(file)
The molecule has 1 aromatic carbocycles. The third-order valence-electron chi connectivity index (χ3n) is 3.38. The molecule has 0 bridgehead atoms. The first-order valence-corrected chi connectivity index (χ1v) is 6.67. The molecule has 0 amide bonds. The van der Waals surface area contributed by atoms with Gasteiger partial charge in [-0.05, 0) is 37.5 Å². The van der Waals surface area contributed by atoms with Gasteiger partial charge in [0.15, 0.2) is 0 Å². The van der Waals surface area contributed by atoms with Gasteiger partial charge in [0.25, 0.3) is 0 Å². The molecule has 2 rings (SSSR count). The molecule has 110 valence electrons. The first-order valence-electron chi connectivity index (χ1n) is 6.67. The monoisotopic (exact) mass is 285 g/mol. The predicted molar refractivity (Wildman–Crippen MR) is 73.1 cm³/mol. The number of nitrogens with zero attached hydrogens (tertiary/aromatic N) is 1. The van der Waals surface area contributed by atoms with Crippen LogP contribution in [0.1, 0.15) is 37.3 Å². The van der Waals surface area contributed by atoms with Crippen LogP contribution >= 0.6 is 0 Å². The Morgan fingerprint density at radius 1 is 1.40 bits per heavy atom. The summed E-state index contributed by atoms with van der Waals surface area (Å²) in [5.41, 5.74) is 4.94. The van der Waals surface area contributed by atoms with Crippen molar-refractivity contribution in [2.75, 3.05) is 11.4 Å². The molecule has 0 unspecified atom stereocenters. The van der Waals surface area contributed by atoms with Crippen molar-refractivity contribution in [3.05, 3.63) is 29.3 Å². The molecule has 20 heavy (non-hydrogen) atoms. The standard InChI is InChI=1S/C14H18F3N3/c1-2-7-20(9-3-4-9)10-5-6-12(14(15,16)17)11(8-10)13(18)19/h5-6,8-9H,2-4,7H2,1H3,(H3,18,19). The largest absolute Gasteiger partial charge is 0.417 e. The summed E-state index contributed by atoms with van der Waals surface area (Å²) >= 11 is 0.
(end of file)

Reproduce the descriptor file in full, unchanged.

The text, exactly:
The molecule has 1 aromatic carbocycles. The third-order valence-electron chi connectivity index (χ3n) is 3.38. The molecule has 0 bridgehead atoms. The first-order valence-corrected chi connectivity index (χ1v) is 6.67. The molecule has 0 amide bonds. The van der Waals surface area contributed by atoms with Gasteiger partial charge in [-0.05, 0) is 37.5 Å². The van der Waals surface area contributed by atoms with Gasteiger partial charge in [0.15, 0.2) is 0 Å². The van der Waals surface area contributed by atoms with Gasteiger partial charge in [0.25, 0.3) is 0 Å². The molecule has 2 rings (SSSR count). The molecule has 110 valence electrons. The first-order valence-electron chi connectivity index (χ1n) is 6.67. The monoisotopic (exact) mass is 285 g/mol. The predicted molar refractivity (Wildman–Crippen MR) is 73.1 cm³/mol. The number of nitrogens with zero attached hydrogens (tertiary/aromatic N) is 1. The van der Waals surface area contributed by atoms with Crippen LogP contribution in [0.1, 0.15) is 37.3 Å². The van der Waals surface area contributed by atoms with Crippen LogP contribution >= 0.6 is 0 Å². The Morgan fingerprint density at radius 1 is 1.40 bits per heavy atom. The summed E-state index contributed by atoms with van der Waals surface area (Å²) in [5.41, 5.74) is 4.94. The van der Waals surface area contributed by atoms with Crippen molar-refractivity contribution in [2.75, 3.05) is 11.4 Å². The molecule has 0 unspecified atom stereocenters. The van der Waals surface area contributed by atoms with Crippen molar-refractivity contribution in [3.05, 3.63) is 29.3 Å². The molecule has 20 heavy (non-hydrogen) atoms. The standard InChI is InChI=1S/C14H18F3N3/c1-2-7-20(9-3-4-9)10-5-6-12(14(15,16)17)11(8-10)13(18)19/h5-6,8-9H,2-4,7H2,1H3,(H3,18,19). The largest absolute Gasteiger partial charge is 0.417 e. The summed E-state index contributed by atoms with van der Waals surface area (Å²) >= 11 is 0.